Consequently, the cleaning was left until I had some free time today, but I was booked into a class at the gym in the morning and once again, I had to go shopping for a few last minute items for the same birthday gift hamper, so I didn't get started on the cleaning until nearly 3pm.
I concentrated on the the living rooms and managed to hoover, mop and dust them both quite quickly. I'm not going too mad at this point, as our visitor is only here for a couple of nights, but I still want the house to look as clean and inviting as possible.
I then hoovered and mopped the hallway, stairs and vestibule, cleaned and mopped the downstairs toilet and then worked my way around the kitchen worktops. It didn't take too long and by 6pm I was finished with what I wanted to do for now.
Tomorrow, I'm only at the shop until 2pm and then I'm coming home to clean our guest's bedroom, change the bedding, do another quick whizz around upstairs, before he arrives later that night, so I should have enough time to get everything done.
Having finished today's cleaning, I turned my attention to supper. My spiralizer arrived today and I was itching to try it out. Here's a picture of it. It comes with it's own little draw string bag and cleaning brush. Cute!
It's a mini version of a spiralizer, as I didn't want to spend a fortune on a larger, more expensive gadget, that I'd need to find room for and this one seems to work just fine, for courgettes anyway. I did manage to slice one of my fingers on the blade by not following the instructions, but it wasn't too serious an injury. It could have been a lot worse. Be warned, if you ever use one of these, don't twist the courgette with your fingers as you get to the bottom near the blade, as this is how it happened.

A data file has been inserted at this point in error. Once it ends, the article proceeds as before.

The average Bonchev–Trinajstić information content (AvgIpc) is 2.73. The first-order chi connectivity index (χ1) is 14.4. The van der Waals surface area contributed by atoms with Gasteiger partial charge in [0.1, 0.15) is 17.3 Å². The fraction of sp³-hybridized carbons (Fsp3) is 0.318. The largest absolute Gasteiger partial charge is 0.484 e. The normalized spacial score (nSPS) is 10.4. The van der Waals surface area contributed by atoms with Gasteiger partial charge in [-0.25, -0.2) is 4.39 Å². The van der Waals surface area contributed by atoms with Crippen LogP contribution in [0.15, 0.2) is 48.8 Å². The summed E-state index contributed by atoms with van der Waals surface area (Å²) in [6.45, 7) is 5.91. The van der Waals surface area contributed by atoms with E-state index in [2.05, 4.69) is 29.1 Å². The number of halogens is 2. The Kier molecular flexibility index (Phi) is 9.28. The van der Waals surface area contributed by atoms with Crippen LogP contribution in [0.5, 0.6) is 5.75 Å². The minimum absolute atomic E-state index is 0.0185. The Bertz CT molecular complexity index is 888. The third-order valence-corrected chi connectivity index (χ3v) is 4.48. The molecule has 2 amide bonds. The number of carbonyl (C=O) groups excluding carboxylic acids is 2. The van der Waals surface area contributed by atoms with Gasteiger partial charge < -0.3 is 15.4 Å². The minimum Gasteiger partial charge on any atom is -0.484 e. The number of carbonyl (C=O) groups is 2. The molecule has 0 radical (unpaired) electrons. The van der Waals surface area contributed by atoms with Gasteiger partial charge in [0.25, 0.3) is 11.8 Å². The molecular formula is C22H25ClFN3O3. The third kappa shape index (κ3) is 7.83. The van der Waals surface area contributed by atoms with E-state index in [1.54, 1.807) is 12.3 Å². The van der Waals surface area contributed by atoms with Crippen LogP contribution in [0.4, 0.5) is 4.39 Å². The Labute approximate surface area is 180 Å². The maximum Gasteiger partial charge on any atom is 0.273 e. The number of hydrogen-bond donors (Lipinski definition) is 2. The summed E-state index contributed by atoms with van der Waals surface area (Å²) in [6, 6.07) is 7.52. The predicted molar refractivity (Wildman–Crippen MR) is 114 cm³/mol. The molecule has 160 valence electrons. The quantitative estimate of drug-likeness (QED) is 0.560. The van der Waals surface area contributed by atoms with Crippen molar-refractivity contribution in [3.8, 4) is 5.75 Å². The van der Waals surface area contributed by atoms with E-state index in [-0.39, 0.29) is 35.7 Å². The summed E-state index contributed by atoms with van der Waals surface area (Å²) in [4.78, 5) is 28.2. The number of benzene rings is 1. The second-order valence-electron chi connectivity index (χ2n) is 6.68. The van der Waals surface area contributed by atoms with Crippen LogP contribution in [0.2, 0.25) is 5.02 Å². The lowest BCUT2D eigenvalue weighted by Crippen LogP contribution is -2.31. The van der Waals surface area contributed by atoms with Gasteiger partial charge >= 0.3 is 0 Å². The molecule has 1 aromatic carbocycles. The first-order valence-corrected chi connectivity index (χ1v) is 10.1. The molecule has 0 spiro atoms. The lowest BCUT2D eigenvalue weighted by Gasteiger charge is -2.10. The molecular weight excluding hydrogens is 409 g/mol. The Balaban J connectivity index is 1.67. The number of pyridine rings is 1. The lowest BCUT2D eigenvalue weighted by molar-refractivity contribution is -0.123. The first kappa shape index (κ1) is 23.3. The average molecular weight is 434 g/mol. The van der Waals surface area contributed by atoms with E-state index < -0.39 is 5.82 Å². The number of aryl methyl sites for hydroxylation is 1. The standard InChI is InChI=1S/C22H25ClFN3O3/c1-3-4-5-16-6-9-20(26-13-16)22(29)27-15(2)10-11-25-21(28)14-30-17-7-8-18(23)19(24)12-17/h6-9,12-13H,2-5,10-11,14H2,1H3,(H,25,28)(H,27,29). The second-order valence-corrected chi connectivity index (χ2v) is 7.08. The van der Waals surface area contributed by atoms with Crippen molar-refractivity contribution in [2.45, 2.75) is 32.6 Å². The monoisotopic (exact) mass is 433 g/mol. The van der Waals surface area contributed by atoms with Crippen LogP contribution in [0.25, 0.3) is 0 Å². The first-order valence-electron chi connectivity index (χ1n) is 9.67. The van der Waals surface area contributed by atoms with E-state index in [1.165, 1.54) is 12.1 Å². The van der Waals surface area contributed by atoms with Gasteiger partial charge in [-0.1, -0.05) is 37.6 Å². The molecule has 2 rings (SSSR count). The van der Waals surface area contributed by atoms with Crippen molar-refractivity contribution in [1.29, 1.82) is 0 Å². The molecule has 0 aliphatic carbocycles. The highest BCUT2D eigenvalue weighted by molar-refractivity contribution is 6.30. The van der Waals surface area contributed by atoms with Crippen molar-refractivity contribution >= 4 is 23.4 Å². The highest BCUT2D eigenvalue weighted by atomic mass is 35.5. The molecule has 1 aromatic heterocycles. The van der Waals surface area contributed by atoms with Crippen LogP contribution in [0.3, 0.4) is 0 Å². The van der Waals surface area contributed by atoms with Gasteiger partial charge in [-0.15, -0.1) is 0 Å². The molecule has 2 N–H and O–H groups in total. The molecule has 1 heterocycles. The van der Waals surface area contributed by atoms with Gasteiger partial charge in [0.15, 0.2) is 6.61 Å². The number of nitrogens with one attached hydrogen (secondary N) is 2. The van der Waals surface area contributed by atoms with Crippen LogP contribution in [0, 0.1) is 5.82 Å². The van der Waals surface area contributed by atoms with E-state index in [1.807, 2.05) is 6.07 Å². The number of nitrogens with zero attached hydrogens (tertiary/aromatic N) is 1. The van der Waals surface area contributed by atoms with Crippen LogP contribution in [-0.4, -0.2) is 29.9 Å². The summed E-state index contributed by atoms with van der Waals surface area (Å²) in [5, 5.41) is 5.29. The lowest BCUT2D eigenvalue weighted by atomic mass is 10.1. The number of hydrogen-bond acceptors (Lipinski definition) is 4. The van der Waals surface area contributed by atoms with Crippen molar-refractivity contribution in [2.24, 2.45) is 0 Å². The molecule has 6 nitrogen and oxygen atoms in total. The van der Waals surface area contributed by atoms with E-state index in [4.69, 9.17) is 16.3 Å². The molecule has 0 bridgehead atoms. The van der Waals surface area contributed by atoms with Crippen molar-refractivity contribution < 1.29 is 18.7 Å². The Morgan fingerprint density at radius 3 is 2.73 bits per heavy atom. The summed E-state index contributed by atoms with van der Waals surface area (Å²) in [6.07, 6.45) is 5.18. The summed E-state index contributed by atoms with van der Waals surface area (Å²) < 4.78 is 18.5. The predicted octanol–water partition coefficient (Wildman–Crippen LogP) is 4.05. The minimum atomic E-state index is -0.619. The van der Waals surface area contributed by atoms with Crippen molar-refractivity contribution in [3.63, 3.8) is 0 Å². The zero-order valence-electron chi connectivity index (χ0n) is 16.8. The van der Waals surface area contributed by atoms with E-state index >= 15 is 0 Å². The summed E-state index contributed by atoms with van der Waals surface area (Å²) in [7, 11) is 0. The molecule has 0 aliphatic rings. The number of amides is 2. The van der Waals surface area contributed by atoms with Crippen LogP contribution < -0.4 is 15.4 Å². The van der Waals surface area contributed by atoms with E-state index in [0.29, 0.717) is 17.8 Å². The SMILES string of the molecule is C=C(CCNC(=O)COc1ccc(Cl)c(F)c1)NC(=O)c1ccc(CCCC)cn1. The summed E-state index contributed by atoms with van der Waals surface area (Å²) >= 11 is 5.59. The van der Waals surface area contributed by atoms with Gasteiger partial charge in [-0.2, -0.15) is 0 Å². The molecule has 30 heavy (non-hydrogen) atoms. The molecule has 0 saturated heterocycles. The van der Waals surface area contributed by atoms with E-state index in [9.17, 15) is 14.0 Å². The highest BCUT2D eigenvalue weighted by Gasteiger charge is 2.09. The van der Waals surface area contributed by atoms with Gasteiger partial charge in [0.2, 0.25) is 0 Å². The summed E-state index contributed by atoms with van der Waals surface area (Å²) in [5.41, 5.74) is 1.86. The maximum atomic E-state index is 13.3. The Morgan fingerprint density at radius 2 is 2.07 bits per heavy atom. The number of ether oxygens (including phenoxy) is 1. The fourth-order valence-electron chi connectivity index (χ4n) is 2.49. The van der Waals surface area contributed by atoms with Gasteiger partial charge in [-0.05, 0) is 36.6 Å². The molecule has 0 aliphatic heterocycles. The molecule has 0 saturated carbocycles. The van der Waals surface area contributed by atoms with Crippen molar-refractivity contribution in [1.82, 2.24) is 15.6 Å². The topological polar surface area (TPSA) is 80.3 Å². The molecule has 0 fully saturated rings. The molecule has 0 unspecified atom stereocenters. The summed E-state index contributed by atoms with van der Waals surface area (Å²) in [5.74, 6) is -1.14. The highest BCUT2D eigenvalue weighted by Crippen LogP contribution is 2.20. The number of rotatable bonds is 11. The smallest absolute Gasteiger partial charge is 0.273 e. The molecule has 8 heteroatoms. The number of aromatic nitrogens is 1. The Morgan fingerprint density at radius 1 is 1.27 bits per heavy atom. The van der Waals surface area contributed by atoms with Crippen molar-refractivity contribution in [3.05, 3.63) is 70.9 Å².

Anyway, four small courgettes, one medium sized marrow and 10-15 minutes later, I had this bowlful of courghetti.
According to this book, that I bought at Tesco for £5 on Monday, whilst doing my weekly shop, you saute it in a couple of tablespoons of oil in a frying pan, then mix in some pesto or pasta sauce.
This book is really pretty good, with lots of recipes for different types of dishes you can make using spiralised vegetables and fruit, such as rostis, noodles, coleslaw, fishcakes, fritters, to name just a few. Some of the recipes don't have photographs, but many do. There are some dessert recipes too, which is useful.
The spiralizer itself, makes both wider ribbons and the thin spaghetti-like ribbons, depending on which of it's two blades you use. I'm not sure yet how well it works on harder vegetables and fruits. I'll let you know.
For £5.49 on eBay, it was definitely worth trying though, even if I don't get along with it, as many of the reviews for these gadgets are mixed, especially for some of the very expensive ones. Reviews for this were pretty good, which is why I decided to buy it.
As a side note, you are left with lots of odd ends of courgettes, that won't spiralize down any further, so I chopped these up quite small, as you can see in the photo below, and froze them for use in casseroles and other dishes.
Sadly, when LB and OH returned from their dog walk, they were none too keen on eating the courghetti, so I had to cook them the usual pasta and I had some of it myself. With pepper, salt, pasta sauce and a few gratings of Parmesan cheese, it looked like this once cooked.
The verdict. I really enjoyed eating it. It did become a little watery once cooked, however. I'm not sure if this was because I sauteed it too long or whether this is normal. It reduced down on cooking too and I had to cook a bit more to get a bowlful. I would definitely eat this again in the place of pasta, as it didn't leave me feeling as full and heavy as pasta does and I felt pretty full after eating it too.
The remainder of the courghetti was popped into freezer bags and frozen for future use, possibly in one of the other recipes in the book. Have you tried spiralizing? What did you think?